To our knowledge, we are the only dedicated Neuro-Palliative Care Service in Australia. Our experience is that patients with HD are reluctant to be admitted to palliative care services. Similarly, palliative care services, including community-based and inpatient consultation and hospice services, are reluctant to admit them. Patient reluctance can stem from beliefs that palliative care is focused solely on death and dying and the age discrepancy between HD patients, who are generally much younger, and the majority of other patients referred to palliative care [2]. Service reluctance is often due to perceptions by staff of people with HD as challenging patients, with difficult to manage behaviours, high psychiatric comorbidity, concerns surrounding legal implications arising from their care (particularly frequent falls and propensity for injury) and prolonged lengths of admission [5, 20]. The unpredictable, idiosyncratic and fluctuating progression of HD over several decades is another barrier [21,22,23]. Long-term, integrative palliative care required by patients with HD is far removed from the end of life care generally associated with the cancer-care model, and as such palliative care services worldwide are generally not funded nor equipped for the provision of this type of care to these patients [18, 24].

Recognising the limitations of palliative care infrastructure, most literature advocates for the involvement of palliative care in conjunction with existing multi-specialty HD care models once a patient progresses to ‘late-stage’ HD [25, 26]. Late-stage HD is defined as the point at which an individual is no longer able to live independently, requiring twenty-four-hour supervision and assistance with all activities of daily living [25, 26]. Patients typically reach late-stage disease 10–15 years following diagnosis [19]. Signs of terminal-stage include non-ambulatory status, inability or minimal ability to speak or communicate, inability to eat, weight loss, lethargy, excessive sleep or deep lethargy for most of a twenty-four-hour day or conversely, frequent screaming [19, 22, 27]. Terminal HD is regarded as a clinical diagnosis, but biochemical measurements including a serum albumin less than 25 g/L and involuntary weight loss > 10 % are helpful [28]. Some literature suggests lower body mass index and rapid rate of decline can be associated with more rapid disease progression [25]. As both late and terminal-stage HD can be difficult to recognise, involvement of specialised Neuro-Palliative Care services with this expertise can ensure appropriate and timely access to palliative care for HD patients.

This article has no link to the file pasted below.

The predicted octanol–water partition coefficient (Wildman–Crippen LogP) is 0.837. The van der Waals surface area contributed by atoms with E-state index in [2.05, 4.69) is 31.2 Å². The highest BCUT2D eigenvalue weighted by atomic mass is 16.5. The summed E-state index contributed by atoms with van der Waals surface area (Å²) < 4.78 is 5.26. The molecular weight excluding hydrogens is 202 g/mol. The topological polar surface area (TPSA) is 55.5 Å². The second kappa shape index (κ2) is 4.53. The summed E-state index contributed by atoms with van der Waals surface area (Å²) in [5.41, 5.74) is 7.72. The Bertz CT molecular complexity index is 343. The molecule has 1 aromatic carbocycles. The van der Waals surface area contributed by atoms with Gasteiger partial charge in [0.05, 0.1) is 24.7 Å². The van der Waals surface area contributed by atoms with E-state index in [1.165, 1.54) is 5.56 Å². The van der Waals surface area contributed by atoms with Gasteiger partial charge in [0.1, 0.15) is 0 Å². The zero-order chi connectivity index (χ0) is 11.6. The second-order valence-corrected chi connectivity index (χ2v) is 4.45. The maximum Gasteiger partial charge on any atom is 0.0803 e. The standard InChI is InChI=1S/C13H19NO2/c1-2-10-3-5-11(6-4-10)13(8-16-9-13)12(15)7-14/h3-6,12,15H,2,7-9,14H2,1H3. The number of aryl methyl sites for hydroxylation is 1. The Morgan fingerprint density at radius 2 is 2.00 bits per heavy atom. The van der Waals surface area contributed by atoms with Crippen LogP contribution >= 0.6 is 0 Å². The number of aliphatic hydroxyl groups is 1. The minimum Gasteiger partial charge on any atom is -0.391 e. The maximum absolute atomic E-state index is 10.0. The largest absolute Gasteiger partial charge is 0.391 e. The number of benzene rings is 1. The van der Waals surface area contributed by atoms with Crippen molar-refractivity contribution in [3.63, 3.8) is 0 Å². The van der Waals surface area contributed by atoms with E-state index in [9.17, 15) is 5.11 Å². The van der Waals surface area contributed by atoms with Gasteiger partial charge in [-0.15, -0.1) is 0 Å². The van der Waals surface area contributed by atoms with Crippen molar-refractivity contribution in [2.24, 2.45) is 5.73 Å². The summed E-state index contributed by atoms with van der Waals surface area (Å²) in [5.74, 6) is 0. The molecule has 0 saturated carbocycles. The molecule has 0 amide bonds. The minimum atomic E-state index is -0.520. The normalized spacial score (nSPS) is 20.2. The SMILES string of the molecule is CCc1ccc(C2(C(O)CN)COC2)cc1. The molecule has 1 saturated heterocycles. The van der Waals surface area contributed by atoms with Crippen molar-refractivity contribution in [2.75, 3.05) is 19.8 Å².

To achieve this, our service model involves three distinct neuro-palliative teams, each reflective of HD illness phases: presymptomatic, symptomatic early HD and symptomatic advanced HD, encompassing late and terminal stages. The objectives of care in HD are to ensure quality of life, whilst maximising function and safety, addressing physical and psychiatric manifestations of the disease and providing support to family and care-givers [25, 26]. Our care model enables us to ensure that inpatient admissions may occur when required, that community and end-of-life palliative care support is available and that discussions surrounding ACP can occur earlier in the disease-trajectory. This is highlighted in our case, where our patient was admitted to the unit for symptomatic management and benefitted from the expertise of the MDT in addressing her falls risk, treating chorea and assisting with her discharge planning, including patient-specific carer training and environmental modifications. Further continuity-of-care was arranged via a community link for the patient at the time of discharge.